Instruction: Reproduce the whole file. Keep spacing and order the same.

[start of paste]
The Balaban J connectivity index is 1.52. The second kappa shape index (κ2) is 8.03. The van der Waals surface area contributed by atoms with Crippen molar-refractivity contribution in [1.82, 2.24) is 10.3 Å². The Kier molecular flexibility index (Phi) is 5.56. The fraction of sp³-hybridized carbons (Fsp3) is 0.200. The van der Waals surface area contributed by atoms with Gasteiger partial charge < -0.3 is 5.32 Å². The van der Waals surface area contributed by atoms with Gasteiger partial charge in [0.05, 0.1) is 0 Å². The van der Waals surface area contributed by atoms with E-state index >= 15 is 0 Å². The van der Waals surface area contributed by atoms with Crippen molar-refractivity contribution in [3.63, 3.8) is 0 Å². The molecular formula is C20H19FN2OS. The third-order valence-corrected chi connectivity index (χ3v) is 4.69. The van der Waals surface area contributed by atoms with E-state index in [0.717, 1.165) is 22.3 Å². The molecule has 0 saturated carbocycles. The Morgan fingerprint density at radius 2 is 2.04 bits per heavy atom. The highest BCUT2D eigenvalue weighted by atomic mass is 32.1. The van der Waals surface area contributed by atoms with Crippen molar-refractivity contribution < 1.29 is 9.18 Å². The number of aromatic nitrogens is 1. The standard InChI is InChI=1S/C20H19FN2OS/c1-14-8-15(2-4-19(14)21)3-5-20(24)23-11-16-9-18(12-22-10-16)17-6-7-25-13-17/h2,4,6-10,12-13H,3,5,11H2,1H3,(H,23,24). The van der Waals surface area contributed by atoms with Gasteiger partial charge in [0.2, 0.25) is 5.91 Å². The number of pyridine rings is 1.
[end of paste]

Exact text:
The Balaban J connectivity index is 1.52. The second kappa shape index (κ2) is 8.03. The van der Waals surface area contributed by atoms with Crippen molar-refractivity contribution in [1.82, 2.24) is 10.3 Å². The Kier molecular flexibility index (Phi) is 5.56. The fraction of sp³-hybridized carbons (Fsp3) is 0.200. The van der Waals surface area contributed by atoms with Gasteiger partial charge < -0.3 is 5.32 Å². The van der Waals surface area contributed by atoms with Gasteiger partial charge in [0.05, 0.1) is 0 Å². The van der Waals surface area contributed by atoms with E-state index >= 15 is 0 Å². The van der Waals surface area contributed by atoms with Crippen molar-refractivity contribution in [3.63, 3.8) is 0 Å². The molecular formula is C20H19FN2OS. The third-order valence-corrected chi connectivity index (χ3v) is 4.69. The van der Waals surface area contributed by atoms with E-state index in [0.717, 1.165) is 22.3 Å². The molecule has 0 saturated carbocycles. The Morgan fingerprint density at radius 2 is 2.04 bits per heavy atom. The highest BCUT2D eigenvalue weighted by atomic mass is 32.1. The van der Waals surface area contributed by atoms with Crippen molar-refractivity contribution < 1.29 is 9.18 Å². The number of aromatic nitrogens is 1. The standard InChI is InChI=1S/C20H19FN2OS/c1-14-8-15(2-4-19(14)21)3-5-20(24)23-11-16-9-18(12-22-10-16)17-6-7-25-13-17/h2,4,6-10,12-13H,3,5,11H2,1H3,(H,23,24). The van der Waals surface area contributed by atoms with Gasteiger partial charge in [0.2, 0.25) is 5.91 Å². The number of pyridine rings is 1.